At Norton Rose Fulbright, we have commented on a number of occasions that we expect the Banking Executive Accountability Regime (BEAR) to be extended beyond just authorised deposit-taking institutions (ADIs) and so as to cover other areas of the financial services sector. Such move, which we have previously informally nicknamed “FEAR” (Financial Executive Accountability Regime), may now happen sooner than we had originally expected.
In response to revelations by the Royal Commission into Misconduct in the Banking, Superannuation and Financial Services Industry (Royal Commission), Treasurer Scott Morrison has, this week, confirmed that:
“One of the reasons I introduced the Banking Executive Accountability Regime was to create direct personal consequences for senior people, starting in the banks but clearly that will need to extend to other places which was always an intention.”
The political sensitivities of the Royal Commission’s revelations means that, in our opinion, an expanded accountability regime will feature strongly as part of the Government’s arsenal to tackle and protect Australian consumers from misconduct unveiled by the Royal Commission.
We note that the BEAR, which gives the Australian Prudential Regulation Authority (APRA) unprecedented powers to police the appointment, behaviours and remuneration of senior executives, will come into play for “large” ADIs on 1 July 2018 (with APRA to set transitional arrangements) and a year later for “small” and “medium” ADIs. It was predicted that the possible expansion of BEAR to cover other financial services providers would then be considered following further stakeholder consultation.
However, given the context in which the Treasurer made the above comments and noting that 2019 will be a Federal election year, we now anticipate that the Government will significantly fast-track the expansion of BEAR to cover other financial service entities, and we would be surprised if the Government waits for the Royal Commission to conclude before making such a move.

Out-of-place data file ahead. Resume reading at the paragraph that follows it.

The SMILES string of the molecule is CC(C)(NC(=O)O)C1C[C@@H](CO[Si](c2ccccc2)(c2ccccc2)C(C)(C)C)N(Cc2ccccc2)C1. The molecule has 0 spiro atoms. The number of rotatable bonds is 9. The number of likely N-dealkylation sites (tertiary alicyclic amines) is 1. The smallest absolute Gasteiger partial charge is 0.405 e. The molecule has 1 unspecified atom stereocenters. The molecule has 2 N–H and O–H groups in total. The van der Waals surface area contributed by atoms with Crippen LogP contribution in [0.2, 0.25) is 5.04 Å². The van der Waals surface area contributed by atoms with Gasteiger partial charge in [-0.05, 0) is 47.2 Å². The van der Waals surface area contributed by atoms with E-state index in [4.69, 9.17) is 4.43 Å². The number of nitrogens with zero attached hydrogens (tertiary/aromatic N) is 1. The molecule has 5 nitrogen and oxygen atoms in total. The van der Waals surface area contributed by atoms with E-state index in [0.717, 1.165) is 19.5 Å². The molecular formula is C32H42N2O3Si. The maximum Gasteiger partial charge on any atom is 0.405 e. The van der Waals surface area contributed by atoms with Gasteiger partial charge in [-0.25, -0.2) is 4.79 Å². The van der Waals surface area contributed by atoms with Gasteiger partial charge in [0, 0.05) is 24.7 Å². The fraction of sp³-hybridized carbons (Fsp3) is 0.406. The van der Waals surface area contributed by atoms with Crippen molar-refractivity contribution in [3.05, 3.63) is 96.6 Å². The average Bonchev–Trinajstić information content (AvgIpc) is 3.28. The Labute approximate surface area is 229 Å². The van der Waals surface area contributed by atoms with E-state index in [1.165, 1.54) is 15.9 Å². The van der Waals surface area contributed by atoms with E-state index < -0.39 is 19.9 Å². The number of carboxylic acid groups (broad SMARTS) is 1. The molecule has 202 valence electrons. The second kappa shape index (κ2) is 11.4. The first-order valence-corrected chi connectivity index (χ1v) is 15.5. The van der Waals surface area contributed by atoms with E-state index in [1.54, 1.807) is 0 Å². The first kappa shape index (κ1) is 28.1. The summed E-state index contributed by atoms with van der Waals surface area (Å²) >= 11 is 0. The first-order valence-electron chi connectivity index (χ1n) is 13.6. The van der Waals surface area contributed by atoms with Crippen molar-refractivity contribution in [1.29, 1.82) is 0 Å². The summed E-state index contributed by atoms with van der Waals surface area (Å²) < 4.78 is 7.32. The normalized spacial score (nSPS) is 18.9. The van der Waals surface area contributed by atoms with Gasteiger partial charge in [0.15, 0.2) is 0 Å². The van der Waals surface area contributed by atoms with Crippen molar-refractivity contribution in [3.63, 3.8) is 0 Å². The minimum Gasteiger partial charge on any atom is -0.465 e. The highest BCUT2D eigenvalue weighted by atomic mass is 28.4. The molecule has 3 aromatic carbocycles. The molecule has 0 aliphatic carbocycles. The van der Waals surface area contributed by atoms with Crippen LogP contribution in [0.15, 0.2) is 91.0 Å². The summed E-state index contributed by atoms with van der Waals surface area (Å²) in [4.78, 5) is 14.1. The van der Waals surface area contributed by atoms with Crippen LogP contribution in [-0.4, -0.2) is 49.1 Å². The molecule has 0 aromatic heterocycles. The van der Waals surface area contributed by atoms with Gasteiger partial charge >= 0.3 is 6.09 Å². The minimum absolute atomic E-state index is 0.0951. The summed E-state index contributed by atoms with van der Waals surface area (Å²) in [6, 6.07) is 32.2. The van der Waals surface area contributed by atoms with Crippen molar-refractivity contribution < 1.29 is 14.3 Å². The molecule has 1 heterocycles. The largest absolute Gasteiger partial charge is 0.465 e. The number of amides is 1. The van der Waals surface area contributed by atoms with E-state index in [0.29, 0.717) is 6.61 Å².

As a result, we now predict that the Government is likely to table legislation to amend the Corporations Act (based on the BEAR legislation that has amended the Banking Act) to impose a similar accountability regime on financial services entities regulated by the Australian Securities and Investments Commission (ASIC) in Parliament in the coming months.
Our view comes in the wake of the Treasurer announcing that ASIC’s powers will also be significantly increased through:
- expanding ASIC’s ability to ban individuals from performing any role in a financial services entity where they are found to be unfit, improper, or incompetent;
- strengthening ASIC’s powers to refuse, revoke or cancel financial services and credit licences where the licensee is not fit and proper; and
- boosting ASIC’s tools to investigate and prosecute serious offences by harmonising their search warrant powers to provide them with greater flexibility to use seized materials, and granting ASIC access to telecommunications intercept material.
The Government also announced new penalties of up to 10 years’ imprisonment and heftier fines (up to the larger of $945,000 and 3 times the benefits for individuals, and the larger of $9.45 million and 3 times the benefit or 10% of annual turnover for corporations) for breaches of the Corporations Act in order to “effectively deter, prosecute, and punish those who do the wrong thing, to improve community confidence and outcomes for consumers and investors in the financial services and corporate sector”. This applies to all financial services entities regulated by ASIC. We note that corporations can be fined up to $210 million for breaching BEAR obligations.
Accordingly, we strongly recommend all financial services providers (not just ADIs and banks) to start considering and preparing for the, now, very likely and expedited expansion of such accountability regime to include them.